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AWS Resilience Hub

AWS Resilience Hub helps you to define, validate, and track the resilience of your applications on AWS. We were delighted to attend AWS Resiliency Day to learn about the tools and strategies available to build resilience into your workloads.

AWS Resilience Hub and AWS Resiliency Day

Serverless is becoming a regular thing. Many more people are discussing EDA, event-driven architecture, and well-architected architecture. There’s a maturity thing happening with a lot of the stuff in The Value Flywheel Effect book; there’s a lot of interest around modernization. We’re in the cloud. Now, how do we take it to the next level? For us, that is Serverless, EDA, and well-architected. A lot of people talk about resilience. As Werner Vogel says:

Things fail all the time.

Werner Vogels, CTO, Amazon Web Services.

So, how do you make sure your workloads are resilient?

With re: Invent early season, there are announcements on Serverless. EDA and well-architected services and capabilities. Building a well-architected, resilient, and reliable workload on AWS has always been challenging. The tools and capabilities are coming online to make it easy for teams. In the past, you needed to acquire knowledge to understand and deliver a resilient and reliable workload. The guidance is getting better to provide you with guard rails.

AWS Resiliency Day

Adrian Cockcroft has talked about continuous resilience for years. Adrian is always way ahead of the curve. When he started talking about continuous resilience, it was hard to do. It is still hard, but there are good tools available. We were at an AWS Resiliency Day in Belfast. There were discussions on chaos testing, resiliency hub, and correction of errors.

It was a great event. The speakers were fantastic, and the content was good. We covered well-architected frameworks and resilience modeling capabilities. In other words, the Resilience Hub tool looks promising. And the Chaos Engineering practices we’ve been advocating for, with AWS Fault Injection Simulator (FIS), are also good. We looked at theoretical stuff around disaster recovery and business continuity planning. And one thing I liked was the correction of errors, incident analysis, and post-incident responses.  How do you incorporate these things into your working methods to ensure they don’t happen again? It was a good day, and you should go if you can.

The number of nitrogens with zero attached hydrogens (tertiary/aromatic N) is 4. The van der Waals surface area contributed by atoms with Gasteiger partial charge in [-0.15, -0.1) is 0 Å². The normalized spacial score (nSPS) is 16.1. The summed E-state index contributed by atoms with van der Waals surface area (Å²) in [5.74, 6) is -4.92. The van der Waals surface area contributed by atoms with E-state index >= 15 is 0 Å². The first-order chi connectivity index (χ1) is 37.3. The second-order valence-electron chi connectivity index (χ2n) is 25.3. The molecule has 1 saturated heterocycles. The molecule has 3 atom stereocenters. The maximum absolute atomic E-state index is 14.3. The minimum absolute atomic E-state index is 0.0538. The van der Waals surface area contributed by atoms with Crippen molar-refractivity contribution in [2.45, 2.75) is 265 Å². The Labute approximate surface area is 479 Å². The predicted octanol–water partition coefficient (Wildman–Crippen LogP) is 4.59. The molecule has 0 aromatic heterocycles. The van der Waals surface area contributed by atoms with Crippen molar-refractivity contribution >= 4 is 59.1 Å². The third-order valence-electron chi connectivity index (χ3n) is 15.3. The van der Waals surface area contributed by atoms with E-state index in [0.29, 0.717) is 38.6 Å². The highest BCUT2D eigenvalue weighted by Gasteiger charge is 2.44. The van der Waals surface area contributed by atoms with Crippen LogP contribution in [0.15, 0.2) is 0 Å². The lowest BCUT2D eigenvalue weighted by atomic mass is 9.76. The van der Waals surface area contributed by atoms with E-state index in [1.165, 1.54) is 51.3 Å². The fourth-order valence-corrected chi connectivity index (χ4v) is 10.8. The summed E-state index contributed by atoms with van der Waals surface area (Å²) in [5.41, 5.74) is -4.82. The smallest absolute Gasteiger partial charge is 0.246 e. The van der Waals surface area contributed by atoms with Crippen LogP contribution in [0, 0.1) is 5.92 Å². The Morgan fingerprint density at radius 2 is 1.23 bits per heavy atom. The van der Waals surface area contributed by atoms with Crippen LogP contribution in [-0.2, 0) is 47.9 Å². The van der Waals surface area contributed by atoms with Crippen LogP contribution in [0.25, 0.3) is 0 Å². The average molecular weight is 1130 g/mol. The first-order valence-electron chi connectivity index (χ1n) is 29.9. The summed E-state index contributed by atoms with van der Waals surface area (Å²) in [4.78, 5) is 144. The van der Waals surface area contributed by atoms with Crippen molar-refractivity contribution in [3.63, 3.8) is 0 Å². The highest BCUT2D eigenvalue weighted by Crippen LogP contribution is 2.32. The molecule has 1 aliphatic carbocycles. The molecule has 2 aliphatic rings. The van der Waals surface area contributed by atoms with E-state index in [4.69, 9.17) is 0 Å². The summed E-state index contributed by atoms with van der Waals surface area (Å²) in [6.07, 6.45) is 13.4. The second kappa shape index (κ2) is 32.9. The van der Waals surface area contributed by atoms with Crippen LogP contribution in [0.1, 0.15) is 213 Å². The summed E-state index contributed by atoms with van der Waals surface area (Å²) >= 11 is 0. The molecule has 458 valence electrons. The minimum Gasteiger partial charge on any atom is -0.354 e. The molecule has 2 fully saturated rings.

Resiliency in the Drawing Office for the Titanic

AWS held their Resiliency Day at the Titanic Hotel, in the drawing room that the designers of the Titanic used. It is a big room with loads of windows, including an ample skylight, dating from over 100 years ago. It’s where architects sat and designed the ships built by Harland and Wolff. We were looking at Titanic artifacts and talking about Resilience. A lot of reminders of why this stuff’s important!

Speakers later in the day referenced it. The story of Titanic was a gift that kept on giving. One of the things we discussed is that it is never just one thing. Delivering a reliable and resilient workload system takes more than one thing. One of our daughters is researching Titanic for her school project. She is learning that it wasn’t just the fact that Titanic hit an iceberg.

The ship was on fire when it left the harbor. The guy with the keys to the binocular cupboard didn’t make the trip, so that they couldn’t see the iceberg. They didn’t have enough lifeboats because of time pressure to set sail. Why were they going too fast? It’s because the coal was on fire. They were sailing at 22 knots instead of an average speed. And there were other time pressures from White Star Line to beat the transatlantic speed record. It’s not just one thing. There are lots of different things that culminate into disaster. The small things that seem innocuous or inconsequential in isolation build up and result in tragic disaster.

Resilience Hub
The Drawing Room where Titanic was designed

Take a proactive approach to resilience.

Planning Resiliency for a workload or app must be proactive. Did White Star Line try to simulate any of these things with Titanic or practice their reactions? How would they detect when issues happened? Technology helps with Resilience, but a lot is just technique, process, and practice. How do you plan for unforeseen circumstances? Adrian Cockcroft discusses his Netflix experience with chaos engineering, chaos testing, chaos monkeys, and chaos gorillas. And it’s an exciting way of thinking about stuff. What happens if we lose this part of the system? What would we expect to see? How would we recover? They didn’t run scenarios with the Titanic, and maybe they had too much confidence in the unsinkable ship.

With software, we’re in an enviable position to run experiments and hypotheses for relatively little money. With ships, it would be hard to do that in the physical world. What happens if we hit an iceberg and the bunkers are on fire? You’re not going to simulate that at scale. We can do that in the cloud by running experiments, injecting these faults, and simulating what happens.  We have engineering and well-architected practices for testing and gaining confidence in your system. What scenarios are you adding into example mapping sessions to cover what-ifs?